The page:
@ Rick, I tell clients there are 3 phases of retirement, go go, slow go, and no go. During that go go phase we often include extra funds for travel and other exciting things. But after about 10-15 years in retirement, those funds are usually not needed. So as others have said, I would take a look at my current spending an make allowances for what will change (if the mtg will be paid, reduce the needed income--but allow for taxes and insurance, if additional insurance or long term care premiums will be paid, increase the needed income). Of course, you can also reduce the needed amount for job related expenses like clothing, dry cleaning, commuting expenses. Be SURE to include money for "what if" expenses like car or home maintenance, a child's plea for financial assistance. I usually have clients fund a separate account on a monthly basis for this kind of thing.
    All thanks so much for your advice. I like the dollar cost average strategy. Can you recommend where I should invest this. You know what I have in my 401k, and it seems as if ETF's are recommended. Should I invest it in a particular sector and industry and what ETF's would you recommend?
    In regards to your fixed income allocation recommendation. I agree and do not want to have all my investments in equities. Could you recommend where I should put this, being specific?
    Seeking to retire Jan 2016 –will be 56.5, very good health and active.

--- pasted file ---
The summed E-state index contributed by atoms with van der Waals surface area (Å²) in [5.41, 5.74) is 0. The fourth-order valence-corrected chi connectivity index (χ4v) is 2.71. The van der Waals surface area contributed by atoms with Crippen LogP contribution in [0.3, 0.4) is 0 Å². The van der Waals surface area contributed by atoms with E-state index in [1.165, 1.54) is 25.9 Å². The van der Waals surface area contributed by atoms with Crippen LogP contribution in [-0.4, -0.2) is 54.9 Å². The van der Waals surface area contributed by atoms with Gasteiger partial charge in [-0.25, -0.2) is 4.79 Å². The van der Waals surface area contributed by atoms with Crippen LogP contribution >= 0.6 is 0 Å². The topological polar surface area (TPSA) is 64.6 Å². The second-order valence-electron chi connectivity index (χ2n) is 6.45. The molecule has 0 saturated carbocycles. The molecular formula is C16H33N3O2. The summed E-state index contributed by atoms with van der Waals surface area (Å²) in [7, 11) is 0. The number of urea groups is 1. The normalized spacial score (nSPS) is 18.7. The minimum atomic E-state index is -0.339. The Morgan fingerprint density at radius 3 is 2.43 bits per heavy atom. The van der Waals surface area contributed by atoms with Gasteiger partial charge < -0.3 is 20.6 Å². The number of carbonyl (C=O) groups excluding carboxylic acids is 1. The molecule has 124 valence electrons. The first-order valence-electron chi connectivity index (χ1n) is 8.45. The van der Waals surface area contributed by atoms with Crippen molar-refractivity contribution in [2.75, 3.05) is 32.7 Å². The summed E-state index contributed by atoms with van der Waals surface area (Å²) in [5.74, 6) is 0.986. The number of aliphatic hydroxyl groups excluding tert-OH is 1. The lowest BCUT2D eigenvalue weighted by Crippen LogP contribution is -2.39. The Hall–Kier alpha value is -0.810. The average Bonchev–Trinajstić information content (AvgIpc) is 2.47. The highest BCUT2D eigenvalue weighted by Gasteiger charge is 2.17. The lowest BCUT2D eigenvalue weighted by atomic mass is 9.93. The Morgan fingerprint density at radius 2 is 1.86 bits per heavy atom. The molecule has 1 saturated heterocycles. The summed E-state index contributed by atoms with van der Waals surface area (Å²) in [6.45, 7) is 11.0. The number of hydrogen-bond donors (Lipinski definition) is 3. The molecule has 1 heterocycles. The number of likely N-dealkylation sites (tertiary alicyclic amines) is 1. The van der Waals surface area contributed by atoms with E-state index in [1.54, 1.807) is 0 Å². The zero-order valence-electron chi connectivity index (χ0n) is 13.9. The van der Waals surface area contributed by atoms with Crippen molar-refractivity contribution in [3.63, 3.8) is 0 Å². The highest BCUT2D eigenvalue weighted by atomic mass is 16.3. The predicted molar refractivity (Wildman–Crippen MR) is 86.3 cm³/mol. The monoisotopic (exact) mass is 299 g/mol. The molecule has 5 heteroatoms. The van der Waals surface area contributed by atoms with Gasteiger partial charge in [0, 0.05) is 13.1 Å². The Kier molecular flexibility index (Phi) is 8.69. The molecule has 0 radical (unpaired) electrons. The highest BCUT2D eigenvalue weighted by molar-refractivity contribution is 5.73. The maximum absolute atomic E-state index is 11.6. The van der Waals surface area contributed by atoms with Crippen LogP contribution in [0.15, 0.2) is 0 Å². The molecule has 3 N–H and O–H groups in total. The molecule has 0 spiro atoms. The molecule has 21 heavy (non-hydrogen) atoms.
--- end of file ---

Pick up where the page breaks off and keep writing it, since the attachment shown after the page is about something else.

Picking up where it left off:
Husband already retired 62 on SS, not in best of health, would like more time with him.
    Spouse has annual B4 taxes (SS/Pensions) $39,516 if he was to pass there would still be $27,744 coming in annually just to me. Our budgeted expenses for retirement, after tax $50K. Included in that is health care premiums. No longterm care, No life insurance, no credit card debt, debt limited to car payment. 401K =$640K, house paid off.
    1) Am I crazy to retire Jan 2016 based on these figures listed?
    2) What is the best mix stock/bond fund mix based on situation?
    3) Any other suggestions.
    I have a question about Social Security for my Children. I have two children who will be 11 when I turn 62. Can they collect SS based on my work history when I turn 62 even though I do not collect SS at 62 but am deferring collecting until I turn 66?
    I plan to file&suspend Social Security, so my wife can collect spousal benefits while I wait until 70 for mine. I understand I need to have reached full retirement age to do this (66 in my case). Is this something where I can start the paperwork a few months prior to my 66th birthday, or do I need to wait until my birthday to start the process?
    Hi Bill. You've got it right that you have to wait until Soc Sec full retirement age to do this, but I don't know the timing of filing the actual paperwork. Anybody else?
    Bill, no don't wait until your birthday. File several months before. For the file and suspend option you may need to go into your SS office since this is not standard.